The Palestinian Astronomical Society writes:
For the first time in history - the International Astronomical Union will allow Palestine to name a planet and a star outside the solar system!They set up a site where Palestinians can nominate names. Here are the rules:
We announce the launch of the Palestinian National Campaign to name a planet and a star outside the solar system for the first time in history, after the agreement of the International Astronomical Union to allow Palestine to name the planet and the star. All Palestinians can participate in this national campaign to choose the name for the star and the planet to represent our civilization, culture, history, hope and love for our homeland Palestine high in the sky.
1. There must be a link between the names proposed for the planet and the star (for example the names of characters from the same story)The rules that the planet and star cannot be named after anyone who died less than 100 years ago and that they cannot be religious or political figures reduces the number of possibilities of non-fictional characters to very nearly zero.
2. Not offensive, and not very similar to an existing name of an astronomical object
3. In addition, it is not permissible to suggest:
- Names of a commercial nature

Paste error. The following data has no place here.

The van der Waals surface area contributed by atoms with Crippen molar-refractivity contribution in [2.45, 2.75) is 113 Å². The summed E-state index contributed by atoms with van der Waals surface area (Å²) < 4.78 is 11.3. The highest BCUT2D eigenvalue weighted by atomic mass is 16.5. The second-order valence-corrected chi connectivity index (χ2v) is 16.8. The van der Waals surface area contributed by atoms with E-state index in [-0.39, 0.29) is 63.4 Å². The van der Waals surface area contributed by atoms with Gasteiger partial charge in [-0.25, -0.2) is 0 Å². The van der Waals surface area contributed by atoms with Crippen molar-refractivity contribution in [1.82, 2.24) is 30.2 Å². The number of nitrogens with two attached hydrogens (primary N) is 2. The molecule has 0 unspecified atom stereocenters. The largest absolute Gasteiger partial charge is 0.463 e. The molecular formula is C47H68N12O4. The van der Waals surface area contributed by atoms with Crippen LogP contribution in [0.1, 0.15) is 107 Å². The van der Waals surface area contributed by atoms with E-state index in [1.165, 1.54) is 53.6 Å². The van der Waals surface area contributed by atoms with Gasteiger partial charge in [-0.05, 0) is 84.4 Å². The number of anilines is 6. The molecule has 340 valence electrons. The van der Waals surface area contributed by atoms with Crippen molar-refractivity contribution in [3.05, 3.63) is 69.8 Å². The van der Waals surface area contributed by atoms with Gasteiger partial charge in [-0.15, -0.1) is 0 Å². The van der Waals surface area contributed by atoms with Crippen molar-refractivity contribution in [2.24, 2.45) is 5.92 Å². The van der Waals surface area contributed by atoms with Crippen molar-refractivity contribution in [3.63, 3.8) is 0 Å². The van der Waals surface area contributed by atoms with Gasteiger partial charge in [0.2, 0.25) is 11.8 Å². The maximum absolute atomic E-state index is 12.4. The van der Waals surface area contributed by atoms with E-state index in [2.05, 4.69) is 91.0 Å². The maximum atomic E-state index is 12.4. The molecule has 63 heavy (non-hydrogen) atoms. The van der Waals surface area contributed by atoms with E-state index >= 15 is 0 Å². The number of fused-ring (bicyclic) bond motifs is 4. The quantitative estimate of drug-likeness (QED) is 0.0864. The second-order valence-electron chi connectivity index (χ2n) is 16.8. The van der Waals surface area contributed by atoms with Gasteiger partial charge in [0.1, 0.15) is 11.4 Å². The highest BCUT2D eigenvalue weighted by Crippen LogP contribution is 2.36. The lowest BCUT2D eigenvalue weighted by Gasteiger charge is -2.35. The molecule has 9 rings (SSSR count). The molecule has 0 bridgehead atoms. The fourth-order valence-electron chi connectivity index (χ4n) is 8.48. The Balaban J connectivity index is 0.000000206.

- Names of individuals or places known primarily for political, military or religious activities
- Names of living individuals
- Names of individuals who died less than 100 years ago
The process must respect intellectual property: it should be possible to prove that existing names, when submitted, are free for public use (for example, are not subject to copyright as with names that have been created in fiction such as books, games and movies, etc.
The only exception I can find of a prominent person before the 20th century who supposedly self-identified as Palestinian is the 10th century geographer Al-Maqdisi or Muqaddasi (named after Jerusalem in Arabic which was in turn named after the Jewish Temple.) His father was a prominent architect so that is the only pair in human history I can think of that might qualify. There were a number of academics from Gaza and Ashkelon in the fifth century but I do not believe they identified as "Palestinian."
Even this initiative has a political component, of course. The Palestinian Astronomical Society's spokesperson Daoud al-Tarwa couldn't resist mentioning that the planet and star will be seen "in the sky high away from the barriers of the occupation," showing that in reality Palestinian self-identification today is virtually impossible without mentioning Israel.